“To the professor’s point, more than 70 percent of the problem is us,” Mosely said. “It’s not a technology issue, it’s not an IT division issue, it’s an employee issue, it’s a personal issue.

“We share way too much information online because either we think it’s already out there or we don’t care because we’re apathetic.”

The problem needs to be tackled in a human way, she said.

If hackers understand its easier to exploit people than it is technology, then security experts need to retrain the public, not just tweak the technology, she said.

The pair also touched on the great need for qualified people in the cybersecurity field.

More than 6 million jobs are expected discipline-wide in 2019, and forecasts say only about 3.5 million candidates will be ready. Mackey said the average starting salary of those breaking into cybersecurity is around $95,000.

But Mosely reiterated the professor’s earlier point that employers are looking for fresh eyes.

“What businesses are looking for is not people with an IT background, but people with critical thinking skills and who are problem solvers,” Mosely said. “They need the people who can communicate well and can quickly figure things out. If you can do that on day one, then they can teach you the IT stuff.”

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Building better defences by establishing a deeper understanding of cyber security threats

Source: National Cyber Security – Produced By Gregory Evans

The SWIFT Institute has published three new working papers, each aiming to contribute towards the establishment of better cyber defences for the financial industry. The research papers focus on enabling financial institutions to get ahead and stay ahead of their cyber adversaries by providing a better understanding of the actors…

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A Better Way to Teach Cybersecurity to Workers

Source: National Cyber Security – Produced By Gregory Evans

Companies are starting to take a new approach to getting employees to be more vigilant about cybersecurity. Instead of punishing employees when they make mistakes, they’re rewarding them when they do something good. The problem, security experts say, is that the usual security training is a big turnoff for employees….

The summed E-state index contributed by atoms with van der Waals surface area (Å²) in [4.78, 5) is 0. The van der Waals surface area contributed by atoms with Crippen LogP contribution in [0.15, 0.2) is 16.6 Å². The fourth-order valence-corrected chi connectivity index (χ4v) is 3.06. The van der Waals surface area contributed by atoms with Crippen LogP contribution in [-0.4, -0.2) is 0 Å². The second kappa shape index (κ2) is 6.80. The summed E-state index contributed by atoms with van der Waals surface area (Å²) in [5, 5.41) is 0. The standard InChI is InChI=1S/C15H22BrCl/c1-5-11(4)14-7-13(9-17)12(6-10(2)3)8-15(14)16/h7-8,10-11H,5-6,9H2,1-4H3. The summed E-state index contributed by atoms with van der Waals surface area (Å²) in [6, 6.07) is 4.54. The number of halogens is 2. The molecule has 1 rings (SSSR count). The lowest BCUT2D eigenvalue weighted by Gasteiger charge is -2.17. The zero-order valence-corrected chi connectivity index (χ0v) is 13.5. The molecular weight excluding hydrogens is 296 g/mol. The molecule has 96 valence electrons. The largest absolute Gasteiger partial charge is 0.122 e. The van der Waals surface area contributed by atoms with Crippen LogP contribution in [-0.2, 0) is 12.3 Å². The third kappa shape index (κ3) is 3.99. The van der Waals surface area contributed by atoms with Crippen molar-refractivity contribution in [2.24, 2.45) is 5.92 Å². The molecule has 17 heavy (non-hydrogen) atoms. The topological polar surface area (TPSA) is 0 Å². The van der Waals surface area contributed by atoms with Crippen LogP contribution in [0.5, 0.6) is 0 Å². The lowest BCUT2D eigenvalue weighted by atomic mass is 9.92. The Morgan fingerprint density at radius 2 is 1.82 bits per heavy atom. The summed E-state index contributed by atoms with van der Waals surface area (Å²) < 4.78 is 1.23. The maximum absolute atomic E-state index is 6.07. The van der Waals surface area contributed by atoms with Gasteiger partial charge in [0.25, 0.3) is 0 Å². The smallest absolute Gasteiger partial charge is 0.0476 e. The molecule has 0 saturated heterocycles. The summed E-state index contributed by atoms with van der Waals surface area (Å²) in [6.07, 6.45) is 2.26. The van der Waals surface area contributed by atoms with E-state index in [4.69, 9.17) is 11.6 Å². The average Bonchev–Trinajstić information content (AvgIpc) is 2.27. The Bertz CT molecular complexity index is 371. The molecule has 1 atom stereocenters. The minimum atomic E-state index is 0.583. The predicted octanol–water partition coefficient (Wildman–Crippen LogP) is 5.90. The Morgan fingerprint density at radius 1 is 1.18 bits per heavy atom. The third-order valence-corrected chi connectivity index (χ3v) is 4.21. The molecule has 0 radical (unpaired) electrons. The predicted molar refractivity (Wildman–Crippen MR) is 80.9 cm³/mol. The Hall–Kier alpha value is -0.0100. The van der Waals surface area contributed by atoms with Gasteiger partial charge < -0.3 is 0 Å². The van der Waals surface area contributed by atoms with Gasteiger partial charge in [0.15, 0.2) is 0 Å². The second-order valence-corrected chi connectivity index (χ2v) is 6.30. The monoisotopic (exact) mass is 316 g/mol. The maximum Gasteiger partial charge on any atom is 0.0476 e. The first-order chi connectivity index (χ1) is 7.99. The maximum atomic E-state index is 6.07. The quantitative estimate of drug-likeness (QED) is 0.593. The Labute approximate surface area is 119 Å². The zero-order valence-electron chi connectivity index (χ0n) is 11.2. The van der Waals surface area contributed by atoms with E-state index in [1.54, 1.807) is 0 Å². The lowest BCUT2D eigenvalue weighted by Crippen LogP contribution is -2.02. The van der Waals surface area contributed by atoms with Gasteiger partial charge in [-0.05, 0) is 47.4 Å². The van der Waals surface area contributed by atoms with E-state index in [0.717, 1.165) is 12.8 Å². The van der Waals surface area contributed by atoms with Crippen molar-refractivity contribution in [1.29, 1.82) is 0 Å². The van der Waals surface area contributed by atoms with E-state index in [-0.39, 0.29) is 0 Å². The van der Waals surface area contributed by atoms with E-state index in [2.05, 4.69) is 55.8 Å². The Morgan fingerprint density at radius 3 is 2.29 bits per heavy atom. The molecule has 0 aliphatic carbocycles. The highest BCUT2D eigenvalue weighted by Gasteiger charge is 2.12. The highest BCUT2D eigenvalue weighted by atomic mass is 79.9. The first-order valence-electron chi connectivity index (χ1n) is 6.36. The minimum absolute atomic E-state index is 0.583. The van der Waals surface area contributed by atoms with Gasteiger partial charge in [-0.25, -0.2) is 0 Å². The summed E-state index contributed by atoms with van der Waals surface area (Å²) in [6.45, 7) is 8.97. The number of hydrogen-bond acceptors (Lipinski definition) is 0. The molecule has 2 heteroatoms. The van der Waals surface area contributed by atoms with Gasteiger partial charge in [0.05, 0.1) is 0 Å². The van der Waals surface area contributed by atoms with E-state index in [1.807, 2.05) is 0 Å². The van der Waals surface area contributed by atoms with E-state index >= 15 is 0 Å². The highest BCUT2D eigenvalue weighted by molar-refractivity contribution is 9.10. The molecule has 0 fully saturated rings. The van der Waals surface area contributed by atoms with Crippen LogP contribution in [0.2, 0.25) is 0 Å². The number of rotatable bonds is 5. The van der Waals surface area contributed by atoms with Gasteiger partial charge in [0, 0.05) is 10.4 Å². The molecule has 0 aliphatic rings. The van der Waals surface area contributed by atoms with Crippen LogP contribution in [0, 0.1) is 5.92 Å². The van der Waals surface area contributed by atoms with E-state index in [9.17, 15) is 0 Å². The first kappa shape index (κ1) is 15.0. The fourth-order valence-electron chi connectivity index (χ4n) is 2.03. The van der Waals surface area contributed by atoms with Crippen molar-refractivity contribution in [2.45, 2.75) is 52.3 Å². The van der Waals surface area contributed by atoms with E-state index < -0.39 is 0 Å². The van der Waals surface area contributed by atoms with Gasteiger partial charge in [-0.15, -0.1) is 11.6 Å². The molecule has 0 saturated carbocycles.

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Good-looking individuals are treated better ……….

To Purchase This Product/Services, Go To The Store Link Above Or Go To http://www.become007.com/store/ Good-looking individuals are treated better than homely ones in virtually every social situation, from dating to trial by jury. Martha Beck The post Good-looking individuals are treated better ………. appeared first on Dating Scams 101. View…

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Good-looking individuals are treated better than …..

To Purchase This Product/Services, Go To The Store Link Above Or Go To http://www.become007.com/store/ Good-looking individuals are treated better than homely ones in virtually every social situation, from dating to trial by jury. If everyday experience hasn’t convinced you of this, there’s research that will. …

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IRS is getting better at helping identity theft victims

Source: National Cyber Security – Produced By Gregory Evans

IRS is getting better at helping identity theft victims

The Internal Revenue Service is making strides in assisting victims of tax-related identity theft more promptly and making fewer errors on cases, thanks to a more centralized approach, according to a new government report. The report, from the Treasury Inspector General for Tax Administration, found the IRS has improved its…

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How to get better at online dating, according to science

To Purchase This Product/Services, Go To The Store Link Above Or Go To http://www.become007.com/store/ In the world of online dating, first impressions (which is something you want, obviously) count for a lot. And one of the hardest things about online dating (apart from everything) is …

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WHY AMERICANS MUST GET BETTER IN TERMS OF CYBER SECURITY

Source: National Cyber Security – Produced By Gregory Evans

If you spend the majority of your life in the digital world, as millions of people around the world do each day, cyber security should always be one of your top priorities. You would never hand a stranger your credit …

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Better Business Bureau recomends ways to avoid Valentine’s Day romance scams

It’s time to protect your hearts and your wallets leading into this Valentine’s Day. Tuesday the Better Business Bureau (BBB) reminded everyone to be very cautious when visiting online dating sites like Tinder, E-Harmony, and Match.com. According to the BBB many scammers are beginning to impersonate U.S service members this February. “They’ll come on pretty strong pretty fast with the feelings, and then that leads into scenarios where their saying my children are sick, or I need money because I’m in the military, I need to come home, or I need money for medical expenses. Read More….